How does this work, exactly? Let’s break it down. Each time around the loop, we’re looking at a specific value, i.e., one object in data, our aforementioned array of objects. We’re checking to see if a key with the name of the current agency (value.agency) already exists within our accumulator object. If not, we add it to the accumulator object and set its value to 1. If a key with the name of the current agency already exists within the accumulator object, we add 1 to its existing value. We return the accumulator object when we’re done and get this nice set of data:

{ 'FIRE DEPARTMENT': 17,  'DEPT OF ENVIRONMENT PROTECTION': 134,  'DEPARTMENT OF INVESTIGATION': 22,  'DEPARTMENT OF SANITATION': 14,  'DEPT OF HEALTH/MENTAL HYGIENE': 247,  'OFFICE OF THE COMPTROLLER': 14,  'ADMIN FOR CHILDREN\'S SVCS': 43,  'DEPT OF DESIGN & CONSTRUCTION': 48,  'ADMIN TRIALS AND HEARINGS': 16,  'DEPT OF PARKS & RECREATION': 34,  'HUMAN RIGHTS COMMISSION': 4,  'POLICE DEPARTMENT': 36,  'DEPT OF INFO TECH & TELECOMM': 50,  'DISTRICT ATTORNEY KINGS COUNTY': 4,  'TAXI & LIMOUSINE COMMISSION': 11,  'HOUSING PRESERVATION & DVLPMNT': 21,  'DEPARTMENT OF BUSINESS SERV.': 18,  'HRA/DEPT OF SOCIAL SERVICES': 31,  'DEPARTMENT OF PROBATION': 3,  'TAX COMMISSION': 4,  'NYC EMPLOYEES RETIREMENT SYS': 6,  'OFFICE OF COLLECTIVE BARGAININ': 2,  'DEPARTMENT OF BUILDINGS': 9,  'DEPARTMENT OF FINANCE': 29,  'LAW DEPARTMENT': 21,  'DEPARTMENT OF CORRECTION': 12,  'DEPARTMENT OF TRANSPORTATION': 67,  'DEPT OF YOUTH & COMM DEV SRVS': 5,  'FINANCIAL INFO SVCS AGENCY': 7,  'CULTURAL AFFAIRS': 1,  'OFFICE OF EMERGENCY MANAGEMENT': 12,  'DEPARTMENT OF CITY PLANNING': 5,  'DEPT OF CITYWIDE ADMIN SVCS': 15,  'DEPT. OF HOMELESS SERVICES': 3,  'DEPARTMENT FOR THE AGING': 2,  'CONSUMER AFFAIRS': 7,  'MAYORS OFFICE OF CONTRACT SVCS': 7,  'DISTRICT ATTORNEY RICHMOND COU': 3,  'NYC HOUSING AUTHORITY': 9,  'CIVILIAN COMPLAINT REVIEW BD': 5,  'OFF OF PAYROLL ADMINISTRATION': 1,  'EQUAL EMPLOY PRACTICES COMM': 1 }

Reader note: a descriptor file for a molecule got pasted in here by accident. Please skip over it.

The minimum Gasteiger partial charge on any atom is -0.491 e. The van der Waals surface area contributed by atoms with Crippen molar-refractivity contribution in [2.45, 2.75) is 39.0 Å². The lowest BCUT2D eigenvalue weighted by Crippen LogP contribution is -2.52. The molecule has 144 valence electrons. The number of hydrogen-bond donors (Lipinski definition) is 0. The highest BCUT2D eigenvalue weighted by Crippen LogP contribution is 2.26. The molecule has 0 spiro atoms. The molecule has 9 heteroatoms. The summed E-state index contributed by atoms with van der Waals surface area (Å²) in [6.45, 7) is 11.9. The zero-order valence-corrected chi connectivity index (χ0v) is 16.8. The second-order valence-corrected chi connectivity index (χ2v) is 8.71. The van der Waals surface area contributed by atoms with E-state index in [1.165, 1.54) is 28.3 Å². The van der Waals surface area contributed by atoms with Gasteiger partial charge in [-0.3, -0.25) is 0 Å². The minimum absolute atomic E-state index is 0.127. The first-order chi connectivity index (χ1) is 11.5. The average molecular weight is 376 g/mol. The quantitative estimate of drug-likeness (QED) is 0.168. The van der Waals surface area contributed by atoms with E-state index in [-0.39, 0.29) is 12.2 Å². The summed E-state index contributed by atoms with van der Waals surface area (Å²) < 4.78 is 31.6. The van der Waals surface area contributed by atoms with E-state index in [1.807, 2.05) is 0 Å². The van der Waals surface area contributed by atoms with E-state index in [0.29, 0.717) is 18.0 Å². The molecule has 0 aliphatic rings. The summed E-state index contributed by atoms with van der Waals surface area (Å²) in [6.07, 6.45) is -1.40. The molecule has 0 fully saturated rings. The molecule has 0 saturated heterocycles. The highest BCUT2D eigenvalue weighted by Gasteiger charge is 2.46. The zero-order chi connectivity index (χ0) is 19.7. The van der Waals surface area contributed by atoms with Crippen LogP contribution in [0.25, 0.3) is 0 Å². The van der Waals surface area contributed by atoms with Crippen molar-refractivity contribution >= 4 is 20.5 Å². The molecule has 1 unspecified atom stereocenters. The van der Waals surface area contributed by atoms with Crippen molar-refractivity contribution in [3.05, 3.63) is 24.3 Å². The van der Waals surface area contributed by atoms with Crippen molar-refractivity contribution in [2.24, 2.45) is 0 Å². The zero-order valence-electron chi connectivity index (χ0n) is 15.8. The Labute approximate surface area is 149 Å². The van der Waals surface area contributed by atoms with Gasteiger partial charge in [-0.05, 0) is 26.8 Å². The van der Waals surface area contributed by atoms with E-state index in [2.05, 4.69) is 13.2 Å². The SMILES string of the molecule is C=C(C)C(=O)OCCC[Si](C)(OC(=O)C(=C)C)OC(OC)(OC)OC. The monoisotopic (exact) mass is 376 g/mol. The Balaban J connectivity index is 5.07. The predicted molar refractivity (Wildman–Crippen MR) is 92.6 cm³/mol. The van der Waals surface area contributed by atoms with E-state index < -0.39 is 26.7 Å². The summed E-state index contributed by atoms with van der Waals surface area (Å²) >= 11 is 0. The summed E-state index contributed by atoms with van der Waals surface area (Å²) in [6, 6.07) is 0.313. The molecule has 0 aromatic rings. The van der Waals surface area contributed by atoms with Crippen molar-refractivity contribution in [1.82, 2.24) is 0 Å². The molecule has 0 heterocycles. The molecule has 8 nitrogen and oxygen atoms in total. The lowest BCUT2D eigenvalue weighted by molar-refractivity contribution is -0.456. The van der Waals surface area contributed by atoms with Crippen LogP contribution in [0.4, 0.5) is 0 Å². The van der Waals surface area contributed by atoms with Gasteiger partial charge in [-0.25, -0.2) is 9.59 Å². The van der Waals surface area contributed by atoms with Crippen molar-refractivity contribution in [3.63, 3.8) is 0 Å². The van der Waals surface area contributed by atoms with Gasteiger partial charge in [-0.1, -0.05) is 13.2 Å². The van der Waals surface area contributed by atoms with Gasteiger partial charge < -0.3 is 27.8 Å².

Et Voila! We now know that if we want to work for New York City’s government, we should check out the Department of Health and Mental Hygiene’s 247 openings!

We can do a bunch of useful things with this data — personally, I want to dip my toes into data visualization, so I’ll be using it to make a simple chart. I hope you’ll be able to use this example as a jumping-off point for your own projects.

If you enjoyed this article, please reach out to me on Twitter!

Thanks to Jim O’Brien for editing.